An Ancient Egyptian Book of the Dead

The Papyrus of Sobekmose



ISBN: 9780500051887 Category:

Paul F. O'Rourke


The Book of the Dead of Sobekmose, in the collection of the Brooklyn Museum, New York, is one of the most important surviving examples of the ancient Egyptian Book of the Dead genre. Such ‘books’ – papyrus scrolls – were composed of traditional funerary texts, including magic spells, that were thought to assist a dead person on their journey into the afterlife. The ancient Egyptians believed in an underworld fraught with dangers that needed to be carefully navigated, from the familiar, such as snakes and scorpions, to the extraordinary: lakes of fire to cross, animal-headed demons to pass and, of course, the ritual Weighing of the Heart, whose outcome determined whether or not the deceased would be ‘born again’ into the afterlife for eternity.

This publication is the first to offer a continuous English translation of a single, extensive, major text that can speak to us from beginning to end in the order in which it was composed. The papyrus itself is one of the longest of its kind to come down to us from the New Kingdom, a time when Egypt’s international power and prosperity were at their peak. This new translation not only represents a great step forward in the study of these texts, but also grants modern readers a direct encounter with what can seem a remote and alien civilization. With language that is, in many places, unquestionably evocative and very beautiful, it offers a look into the mindset of the ancient Egyptians, highlighting their beliefs and anxieties about this world as well as the next.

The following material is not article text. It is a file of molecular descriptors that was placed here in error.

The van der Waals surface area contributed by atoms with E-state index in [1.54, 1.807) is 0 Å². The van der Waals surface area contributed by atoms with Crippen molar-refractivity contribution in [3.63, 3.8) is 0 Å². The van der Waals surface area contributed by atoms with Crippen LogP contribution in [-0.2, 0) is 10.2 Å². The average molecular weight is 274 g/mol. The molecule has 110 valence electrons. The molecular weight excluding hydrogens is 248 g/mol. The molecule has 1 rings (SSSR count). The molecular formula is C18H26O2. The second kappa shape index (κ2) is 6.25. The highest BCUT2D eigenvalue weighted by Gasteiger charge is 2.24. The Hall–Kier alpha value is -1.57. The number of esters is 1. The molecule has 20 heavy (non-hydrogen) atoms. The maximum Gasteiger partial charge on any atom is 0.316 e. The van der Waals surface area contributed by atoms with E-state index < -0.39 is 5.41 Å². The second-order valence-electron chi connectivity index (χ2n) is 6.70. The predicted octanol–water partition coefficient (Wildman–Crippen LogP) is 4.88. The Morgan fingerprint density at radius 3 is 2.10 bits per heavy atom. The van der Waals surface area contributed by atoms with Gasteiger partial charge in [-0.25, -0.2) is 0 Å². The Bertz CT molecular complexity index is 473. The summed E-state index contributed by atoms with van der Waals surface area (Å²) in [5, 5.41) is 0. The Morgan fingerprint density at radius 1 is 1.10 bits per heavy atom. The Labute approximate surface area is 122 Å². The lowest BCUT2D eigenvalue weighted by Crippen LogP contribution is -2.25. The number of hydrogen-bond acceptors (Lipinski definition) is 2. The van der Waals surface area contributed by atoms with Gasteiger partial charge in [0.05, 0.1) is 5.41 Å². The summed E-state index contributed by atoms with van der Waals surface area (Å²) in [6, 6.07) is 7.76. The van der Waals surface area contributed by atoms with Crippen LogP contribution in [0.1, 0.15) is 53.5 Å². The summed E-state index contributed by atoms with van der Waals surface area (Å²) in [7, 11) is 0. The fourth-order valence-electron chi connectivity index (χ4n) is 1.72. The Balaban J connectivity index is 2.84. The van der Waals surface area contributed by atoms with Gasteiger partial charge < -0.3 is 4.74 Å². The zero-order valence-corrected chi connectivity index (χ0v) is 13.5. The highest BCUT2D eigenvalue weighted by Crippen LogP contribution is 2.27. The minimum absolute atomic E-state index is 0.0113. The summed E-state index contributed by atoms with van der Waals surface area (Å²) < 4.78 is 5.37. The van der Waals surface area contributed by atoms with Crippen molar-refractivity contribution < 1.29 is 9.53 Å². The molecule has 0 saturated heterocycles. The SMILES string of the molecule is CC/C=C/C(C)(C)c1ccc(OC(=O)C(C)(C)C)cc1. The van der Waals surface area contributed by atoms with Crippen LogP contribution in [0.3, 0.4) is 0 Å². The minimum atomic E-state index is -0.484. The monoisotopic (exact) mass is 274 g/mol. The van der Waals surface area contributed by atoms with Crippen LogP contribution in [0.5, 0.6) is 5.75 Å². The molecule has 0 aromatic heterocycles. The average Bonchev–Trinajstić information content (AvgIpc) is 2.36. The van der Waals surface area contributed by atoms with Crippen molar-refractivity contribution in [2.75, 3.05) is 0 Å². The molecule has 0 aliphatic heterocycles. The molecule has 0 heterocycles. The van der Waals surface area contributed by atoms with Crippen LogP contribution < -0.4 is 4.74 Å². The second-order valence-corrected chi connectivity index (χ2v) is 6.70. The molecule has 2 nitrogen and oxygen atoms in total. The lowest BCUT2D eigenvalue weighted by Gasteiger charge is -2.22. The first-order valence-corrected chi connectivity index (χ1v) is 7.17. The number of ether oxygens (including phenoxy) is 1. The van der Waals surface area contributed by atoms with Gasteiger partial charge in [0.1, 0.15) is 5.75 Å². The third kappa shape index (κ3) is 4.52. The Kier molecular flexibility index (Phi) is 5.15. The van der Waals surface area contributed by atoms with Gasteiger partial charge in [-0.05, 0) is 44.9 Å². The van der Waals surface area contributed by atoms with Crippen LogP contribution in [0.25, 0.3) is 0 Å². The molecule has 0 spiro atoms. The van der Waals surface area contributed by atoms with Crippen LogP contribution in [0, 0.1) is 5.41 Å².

Additional information

Weight 932 g
Dimensions 19.5 x 25.3 cm
Publisher name Thames and Hudson Ltd
Publication date 7 November 2016
Number of pages 216
Format Hardback
Dimensions 19.5 x 25.3 cm
Weight 932 g


There are no reviews yet.

Be the first to review “An Ancient Egyptian Book of the Dead”

Your email address will not be published. Required fields are marked *

Paul O'Rourke is Research Associate in the Department of Egyptian, Classical, and Ancient Near Eastern Art at the Brooklyn Museum.